Magic Leap’s Latest Demo is Like Tripping Balls

Wired just published a giant feature on Magic Leap, the lavishly-funded, and very secretive mixed reality startup that we know almost nothing about. Professional thoughtfluencer Kevin Kelly got impressive access to the startup and reveals some new details about what the hell they’re doing. There’s a headset! And it is capable of what you see in the video above, which is like tripping, if LSD made you hallucinate your calendar.

The demo, which Magic Leap just posted to YouTube, is a look at what your morning might be like if you’re living in the company’s mixed reality future. It’s not a very lofty future, but I daresay it’s a useful one. Though I’ve never had a morning in which I intensely study topographical maps of Everest or ethereal jellyfish, it is nice to have a clean heads-up display in front of your face, full of notifications and information. The graphics are very high fidelity—especially compared to Magic Leap’s mixed reality cousin, Microsoft HoloLens.


But even though Wired got great access, we still don’t really know what Magic Leap’s headset is going to look like. Here’s the bit we do learn from Kelly’s time with Magic Leap’s mysterious faceputer:

The user sees the outside world through the glass, while the virtual elements are projected from a light source at the edge of the glass and then reflected into the user’s eyes by the beam-splitting nano-ridges. Magic Leap claims that its device is unique in the way it beams light into the eye, though the company declines to explain it further at this time.

My that’s incredibly vague, but it’s something.

Kelly also mentions that because Magic Leap’s tech is mixed reality, and not virtual reality, taking off Magic Leap is as easy as “taking off sunglasses.” But before you get excited about the idea of a compact MR unit you can slip into your breast pocket, Kelly assures that MR headsets, just like VR, are far from being culturally invisible.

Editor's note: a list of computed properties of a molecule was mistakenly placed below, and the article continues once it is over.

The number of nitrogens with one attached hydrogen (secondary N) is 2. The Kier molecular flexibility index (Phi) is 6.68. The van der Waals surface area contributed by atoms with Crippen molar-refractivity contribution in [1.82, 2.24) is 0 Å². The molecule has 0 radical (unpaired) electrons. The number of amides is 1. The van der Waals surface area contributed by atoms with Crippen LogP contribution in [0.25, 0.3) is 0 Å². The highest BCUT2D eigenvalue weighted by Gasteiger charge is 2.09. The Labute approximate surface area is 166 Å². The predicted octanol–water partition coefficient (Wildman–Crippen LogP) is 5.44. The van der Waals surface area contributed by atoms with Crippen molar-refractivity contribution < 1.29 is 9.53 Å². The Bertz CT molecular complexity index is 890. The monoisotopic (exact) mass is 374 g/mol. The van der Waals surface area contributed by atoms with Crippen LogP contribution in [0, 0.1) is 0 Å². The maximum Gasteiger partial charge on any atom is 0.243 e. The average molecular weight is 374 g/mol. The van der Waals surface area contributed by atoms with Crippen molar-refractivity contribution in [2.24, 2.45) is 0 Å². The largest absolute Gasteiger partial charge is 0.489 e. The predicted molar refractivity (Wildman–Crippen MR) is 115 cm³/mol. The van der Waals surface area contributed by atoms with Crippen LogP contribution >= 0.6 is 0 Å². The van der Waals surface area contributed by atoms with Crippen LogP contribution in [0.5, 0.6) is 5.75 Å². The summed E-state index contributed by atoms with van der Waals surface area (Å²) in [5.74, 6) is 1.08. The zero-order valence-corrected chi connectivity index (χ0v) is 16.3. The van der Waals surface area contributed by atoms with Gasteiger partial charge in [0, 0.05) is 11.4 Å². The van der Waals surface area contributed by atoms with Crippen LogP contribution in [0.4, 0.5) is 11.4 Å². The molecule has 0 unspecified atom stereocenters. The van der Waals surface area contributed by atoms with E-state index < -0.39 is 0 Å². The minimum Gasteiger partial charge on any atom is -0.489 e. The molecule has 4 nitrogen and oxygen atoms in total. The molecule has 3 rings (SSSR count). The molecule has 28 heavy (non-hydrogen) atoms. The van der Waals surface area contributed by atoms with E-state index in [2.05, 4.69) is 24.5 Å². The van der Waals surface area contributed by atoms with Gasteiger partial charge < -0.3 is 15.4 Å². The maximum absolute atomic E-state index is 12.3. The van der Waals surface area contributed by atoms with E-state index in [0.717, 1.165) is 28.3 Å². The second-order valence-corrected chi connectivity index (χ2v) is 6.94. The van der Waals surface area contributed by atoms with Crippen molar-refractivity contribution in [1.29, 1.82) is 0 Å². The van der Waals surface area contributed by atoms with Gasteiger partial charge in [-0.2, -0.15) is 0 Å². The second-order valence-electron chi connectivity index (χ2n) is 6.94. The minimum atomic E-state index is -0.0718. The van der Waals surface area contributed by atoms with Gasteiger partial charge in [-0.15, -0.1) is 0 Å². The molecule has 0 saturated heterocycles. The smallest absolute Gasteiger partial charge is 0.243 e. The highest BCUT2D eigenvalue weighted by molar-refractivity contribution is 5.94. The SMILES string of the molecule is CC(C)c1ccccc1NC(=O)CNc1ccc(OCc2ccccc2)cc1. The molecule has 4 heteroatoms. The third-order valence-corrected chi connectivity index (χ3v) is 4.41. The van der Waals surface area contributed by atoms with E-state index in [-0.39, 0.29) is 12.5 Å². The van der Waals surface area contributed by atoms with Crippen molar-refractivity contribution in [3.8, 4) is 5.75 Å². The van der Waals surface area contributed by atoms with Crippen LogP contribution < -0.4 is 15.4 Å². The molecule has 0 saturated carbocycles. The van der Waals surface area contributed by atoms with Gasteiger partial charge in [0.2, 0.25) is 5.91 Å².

The Noble Renard

That “climbing Mt. Everest” presentation is the height of why I don’t believe any of these products; because doing something like that would require dozens of hours of work in a software platform that currently doesn’t exist, and we’re supposed to believe that the user’s small child is able to do it as easy as Powerpoint today.

I mean, it features custom animations, 3D mapping, audio cues, etc...

In essence, you’re trying to sell me on a hardware product by showing me software that doesn’t exist and likely isn’t going to exist.

/or, for instance, the example later in the video where the user is shopping for shoes and can view a 3D model of the shoe. Which, of course, requires that you only shop at online outlets that have 3D scanned and uploaded their products, which leaves it up to third-parties to do a ton of work for a gadget.

//and of course the “this was shot through the product and we didn’t use CGI on the video you’re seeing” disclaimer, which means that they just played a video that had been made in CGI, and record that. Like if I watch Inside Out on my TV and film it with my iPhone I can say “no special effects were used in the creation of this video.” In other words, marketing claptrap.